New Guidelines on Nausea, Vomiting in Pregnancy

Troy Brown, RN

December 22, 2017

The American College of Obstetricians and Gynecologists urges clinicians to treat nausea and vomiting of pregnancy as early as possible to prevent it from progressing to hyperemesis gravidarum, according to an updated practice bulletin.

The authors also explain that timing of symptom onset is important: "The timing of the onset of nausea and vomiting is important — symptoms of nausea and vomiting of pregnancy manifest before 9 weeks of gestation in virtually all affected women. When a patient experiences nausea and vomiting for the first time after 9 weeks of gestation, other conditions should be carefully considered in the differential diagnosis. A history of a chronic condition associated with nausea and vomiting that predates pregnancy should be sought (eg, cholelithiasis or diabetic gastroparesis)," they explain.

The American College of Obstetricians and Gynecologists's Committee on Practice Bulletins–Obstetrics, in collaboration with Susan M. Ramin, MD, associate director of the American Board of Obstetrics & Gynecology, Dallas, Texas, who is also from Baylor St. Luke's Medical Center and St. Luke's The Woodlands Hospital, both in Houston, Texas, published the practice bulletin online December 21 and in the January issue of Obstetrics & Gynecology. It replaces an earlier one published in September 2015.

Nausea affects approximately 50% to 80% of women during pregnancy, and approximately half of all pregnant women experience retching. At the more severe end of that spectrum is hyperemesis gravidarum, which can be debilitating and deplete a woman's nutrition.

"Hyperemesis gravidarum is the most common indication for admission to the hospital during the first part of pregnancy and is second only to preterm labor as the most common reason for hospitalization during pregnancy," the authors write.

"No single accepted definition of hyperemesis gravidarum exists. It is a clinical diagnosis of exclusion based on a typical presentation in the absence of other diseases that could explain the findings. The most commonly cited criteria include persistent vomiting not related to other causes, a measure of acute starvation (usually large ketonuria), and some discrete measure of weight loss, most often at least 5% of prepregnancy weight. Electrolyte, thyroid, and liver abnormalities also may be present," the authors explain.

Level A recommendations, which are made on the basis of good and consistent scientific evidence, include:

  • Use Vitamin B6 (pyridoxine) alone or in combination with doxylamine as first-line pharmacotherapy, as they are safe and effective.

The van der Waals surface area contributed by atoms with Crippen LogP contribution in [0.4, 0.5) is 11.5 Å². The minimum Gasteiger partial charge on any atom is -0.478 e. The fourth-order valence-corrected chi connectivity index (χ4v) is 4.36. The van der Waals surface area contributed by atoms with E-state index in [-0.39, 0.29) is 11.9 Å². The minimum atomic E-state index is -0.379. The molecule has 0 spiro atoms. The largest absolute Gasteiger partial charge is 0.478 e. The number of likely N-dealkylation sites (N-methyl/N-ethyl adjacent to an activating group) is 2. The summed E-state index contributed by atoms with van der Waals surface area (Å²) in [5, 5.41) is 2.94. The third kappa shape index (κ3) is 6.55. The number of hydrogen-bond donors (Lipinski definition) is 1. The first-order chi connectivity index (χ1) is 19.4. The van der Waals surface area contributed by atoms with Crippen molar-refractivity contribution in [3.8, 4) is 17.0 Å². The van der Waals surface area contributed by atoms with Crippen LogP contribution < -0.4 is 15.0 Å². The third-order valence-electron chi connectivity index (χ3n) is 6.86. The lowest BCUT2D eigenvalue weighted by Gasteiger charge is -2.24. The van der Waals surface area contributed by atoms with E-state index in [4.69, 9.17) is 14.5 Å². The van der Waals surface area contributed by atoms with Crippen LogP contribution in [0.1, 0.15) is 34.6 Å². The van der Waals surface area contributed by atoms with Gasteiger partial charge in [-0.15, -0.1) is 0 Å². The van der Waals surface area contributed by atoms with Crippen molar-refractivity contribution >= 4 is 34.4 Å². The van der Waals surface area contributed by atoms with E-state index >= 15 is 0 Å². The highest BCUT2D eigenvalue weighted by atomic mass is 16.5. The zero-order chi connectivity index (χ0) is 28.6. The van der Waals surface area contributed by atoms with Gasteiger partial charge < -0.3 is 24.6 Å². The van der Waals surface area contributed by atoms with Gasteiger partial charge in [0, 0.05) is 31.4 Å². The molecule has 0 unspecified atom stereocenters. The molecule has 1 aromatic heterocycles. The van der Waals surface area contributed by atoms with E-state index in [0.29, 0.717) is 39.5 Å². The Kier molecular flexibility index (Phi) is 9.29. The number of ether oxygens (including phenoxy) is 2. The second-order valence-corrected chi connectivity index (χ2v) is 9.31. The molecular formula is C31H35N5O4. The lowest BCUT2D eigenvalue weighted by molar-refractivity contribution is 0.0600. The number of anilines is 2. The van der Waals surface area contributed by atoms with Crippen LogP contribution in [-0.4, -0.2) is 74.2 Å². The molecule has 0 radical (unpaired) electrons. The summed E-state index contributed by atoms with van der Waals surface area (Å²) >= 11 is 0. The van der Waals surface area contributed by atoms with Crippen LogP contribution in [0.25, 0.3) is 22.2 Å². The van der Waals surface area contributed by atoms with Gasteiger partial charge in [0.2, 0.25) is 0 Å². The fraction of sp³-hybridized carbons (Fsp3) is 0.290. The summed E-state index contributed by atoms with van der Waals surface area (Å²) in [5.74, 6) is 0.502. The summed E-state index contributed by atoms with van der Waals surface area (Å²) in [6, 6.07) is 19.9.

• Clinicians should encourage women to take prenatal vitamins for 1 month before fertilization, as it may decrease the incidence and severity of nausea and vomiting during pregnancy.

  • The American College of Obstetricians and Gynecologists recommends supportive therapy for abnormal maternal thyroid tests caused by gestational transient thyrotoxicosis or hyperemesis gravidarum, or both, and recommends against antithyroid medications.

Level B recommendations, which are made on the basis of limited or inconsistent scientific evidence, include:

  • Ginger may be used as a nonpharmacologic option, as it has had some beneficial effects in the treatment of nausea and vomiting of pregnancy.

  • Methylprednisolone has been effective in some refractory cases of severe nausea and vomiting of pregnancy; however, it should be considered a last-resort treatment as a result of its risk profile.

Level C recommendations, which are made primarily on the basis of consensus and expert opinion, include:

  • Early treatment of nausea and vomiting of pregnancy may help prevent it from progressing to hyperemesis gravidarum.

  • Intravenous hydration should be administered to patients who are unable to tolerate oral fluids for a prolonged period and if clinical signs of dehydration develop.

  • Strongly consider correction of ketosis and vitamin deficiency. Include dextrose and vitamins in therapy in cases of prolonged vomiting; consider administering thiamine before dextrose infusion to prevent Wernicke encephalopathy.

  • Begin enteral tube feeding (nasogastric or nasoduodenal) as first-line treatment to support nutrition for women with hyperemesis gravidarum who do not respond to medical therapy and who are unable to maintain their weight.

  • Use peripherally inserted central catheters only as a last resort in women with hyperemesis gravidarum, as significant complications are associated with this intervention, and there is the potential for severe maternal morbidity.

"After the patient has been hospitalized and a workup for other causes of severe vomiting has been undertaken, intravenous hydration, nutritional support, and modification of antiemetic therapy often can be accomplished at home," the authors explain. "Nevertheless, the option of hospitalization for observation and further assessment should be preserved for patients who experience a change in vital signs or a change in mental status, continue to lose weight, and are refractory to treatment," the authors conclude.

The authors have disclosed no relevant financial relationships.

Obstet Gynecol. 2108;131:e15-e30. Abstract

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